As one of many games mimicking the style and structure sanctified by Castlevania: Symphony of the Night, Timespinner has its work cut out for it. It introduces fun twists that distinguish it from the pack, but Timespinner is at its best when it’s comfort food, since it nails most of the fundamentals players expect to follow its classic look. It takes a little while to get going, but nonetheless delivers a fun time-traveling adventure.
Playing as Lunais, a girl raised from an early age to be a time messenger, you must save your clan and village by traveling back to a time before the evil Lechiem empire that threatens them is all-powerful. Here’s the catch: Success means removing this particular timeline (and Lunais herself) from history.
The plot is as labyrinthine as you’d expect from a story about time travel, and gets more complicated as it unfurls. Much of the exposition relies on notes found across the world. They aren’t long or plentiful, but as they complicate the roles of Lunais, the countries at war, the people stuck in the middle of the conflict, I had to keep going back to them just to make sense of what exactly was happening. The overall thrust of the story comes through even if you don’t get the whole picture, however, and seeing the conclusion to Lunais’ story was one of my main motivations to explore Lechiem.
Lunais’ time-bending powers let you stop time whenever you want, freezing the world and enemies in place. This helps you get out of dangerous situations and use enemies as platforms; I was able to access a few areas I probably shouldn’t have early on by luring enemies towards high jumps and freezing them in place. That said, there are only a handful of satisfying puzzles or platforming challenges that use this power, and I’d regularly forget I even had it for long stretches of time. With it being a central mechanic, that’s disappointing.
Fortunately, other aspects pick up the slack. Instead of equipping weapons like swords or axes, Lunais uses magic orbs to dish out damage, and you have a number of cool combat options at your disposal. Along with a basic melee attack, you can summon pistols, shoot lightning, and chuck icicles as your main offense. It’s a clever system, as different enemies have elemental weaknesses you can exploit by swapping your loadout, and you can equip two kinds of orbs to vary your damage output and element. I usually found it best to stick to two of the same kind and swap loadouts with the press of a button, since having different orbs can lead to some unwieldy attack patterns.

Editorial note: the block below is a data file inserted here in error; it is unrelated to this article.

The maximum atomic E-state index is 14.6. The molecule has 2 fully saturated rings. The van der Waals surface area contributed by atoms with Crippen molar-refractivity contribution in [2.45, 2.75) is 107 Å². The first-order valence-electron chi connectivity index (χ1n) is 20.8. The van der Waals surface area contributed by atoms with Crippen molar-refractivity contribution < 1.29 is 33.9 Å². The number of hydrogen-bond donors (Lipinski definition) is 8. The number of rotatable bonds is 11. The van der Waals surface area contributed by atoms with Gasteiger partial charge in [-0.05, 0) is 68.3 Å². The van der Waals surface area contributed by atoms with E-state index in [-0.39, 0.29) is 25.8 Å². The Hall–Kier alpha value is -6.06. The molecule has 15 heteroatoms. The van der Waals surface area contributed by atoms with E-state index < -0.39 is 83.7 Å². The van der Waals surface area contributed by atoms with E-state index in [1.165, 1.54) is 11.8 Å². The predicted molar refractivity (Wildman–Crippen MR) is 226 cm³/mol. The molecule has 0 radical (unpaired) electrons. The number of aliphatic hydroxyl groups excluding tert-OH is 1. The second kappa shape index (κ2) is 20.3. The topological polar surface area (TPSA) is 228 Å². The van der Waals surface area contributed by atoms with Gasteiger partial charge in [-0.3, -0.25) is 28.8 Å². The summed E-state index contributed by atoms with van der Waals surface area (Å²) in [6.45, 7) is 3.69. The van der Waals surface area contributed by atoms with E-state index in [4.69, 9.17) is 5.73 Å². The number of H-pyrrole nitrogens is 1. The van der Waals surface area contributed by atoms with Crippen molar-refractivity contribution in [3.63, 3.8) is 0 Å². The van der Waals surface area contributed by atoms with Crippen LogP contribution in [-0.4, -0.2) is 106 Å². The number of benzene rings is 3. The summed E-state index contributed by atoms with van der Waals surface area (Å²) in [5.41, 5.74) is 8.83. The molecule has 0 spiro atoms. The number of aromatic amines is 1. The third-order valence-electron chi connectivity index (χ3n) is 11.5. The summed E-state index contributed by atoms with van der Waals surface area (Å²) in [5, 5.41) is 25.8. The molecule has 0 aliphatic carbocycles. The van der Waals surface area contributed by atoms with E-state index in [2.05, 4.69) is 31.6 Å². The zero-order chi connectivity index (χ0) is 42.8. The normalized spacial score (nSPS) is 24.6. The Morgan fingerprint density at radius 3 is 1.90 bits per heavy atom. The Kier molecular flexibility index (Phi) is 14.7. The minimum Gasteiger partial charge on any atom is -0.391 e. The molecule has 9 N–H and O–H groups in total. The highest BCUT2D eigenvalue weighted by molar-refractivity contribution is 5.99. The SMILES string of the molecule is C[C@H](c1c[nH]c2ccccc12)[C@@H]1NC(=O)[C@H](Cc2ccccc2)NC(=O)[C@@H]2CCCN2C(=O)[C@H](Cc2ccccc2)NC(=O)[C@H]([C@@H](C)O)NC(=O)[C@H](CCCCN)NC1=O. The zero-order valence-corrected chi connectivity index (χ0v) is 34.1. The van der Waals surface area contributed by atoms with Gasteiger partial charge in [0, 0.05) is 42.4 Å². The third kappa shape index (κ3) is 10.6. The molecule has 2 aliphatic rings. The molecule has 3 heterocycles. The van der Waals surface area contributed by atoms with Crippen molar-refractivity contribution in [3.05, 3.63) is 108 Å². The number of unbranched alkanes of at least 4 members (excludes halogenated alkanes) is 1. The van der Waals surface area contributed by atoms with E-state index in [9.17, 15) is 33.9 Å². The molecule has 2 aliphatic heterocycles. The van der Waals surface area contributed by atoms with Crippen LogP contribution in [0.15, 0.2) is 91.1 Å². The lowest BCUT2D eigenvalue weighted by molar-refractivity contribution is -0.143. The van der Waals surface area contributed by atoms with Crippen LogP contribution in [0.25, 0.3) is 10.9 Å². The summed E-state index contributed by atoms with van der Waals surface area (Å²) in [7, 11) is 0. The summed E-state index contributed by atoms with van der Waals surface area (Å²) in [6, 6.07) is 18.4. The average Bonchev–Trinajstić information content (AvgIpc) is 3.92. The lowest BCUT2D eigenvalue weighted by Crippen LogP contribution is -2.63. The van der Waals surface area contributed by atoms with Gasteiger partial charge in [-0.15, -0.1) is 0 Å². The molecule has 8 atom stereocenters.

Lechiem’s grid-based map seems large at first as you start carving out its various nooks and crannies, but it follows a fairly strict progression from left to right. Most of the interesting divergent paths are back-loaded in the second half, so you spend much of the first half simply moving forward. You have enough secrets and optional paths to explore later on, most of which offer a challenging boss fight or cool reward as you make your way to 100-percent map completion. I wish these were more evenly dispersed instead of bunched up near the end, though, since the mainline bosses are rare and mostly pushovers, which exacerbate the slow start.
You also unlock side quests for some of the friends you make during your journey, but these end up being fairly basic fetch quests and don’t offer much of a reward beyond learning about the character who gives them to you. These stories add some interesting layers to some of the cast, but don’t feel essential.
I can’t deny the allure of the formula Timespinner is aping, and if its pixelated font and damage numbers give you nostalgic shivers, don’t hesitate to give it a shot. It doesn’t escape its genre trappings, but its combat, late-game exploration, and interesting plot make for a strong foundation that hooked me long enough for it to all come together.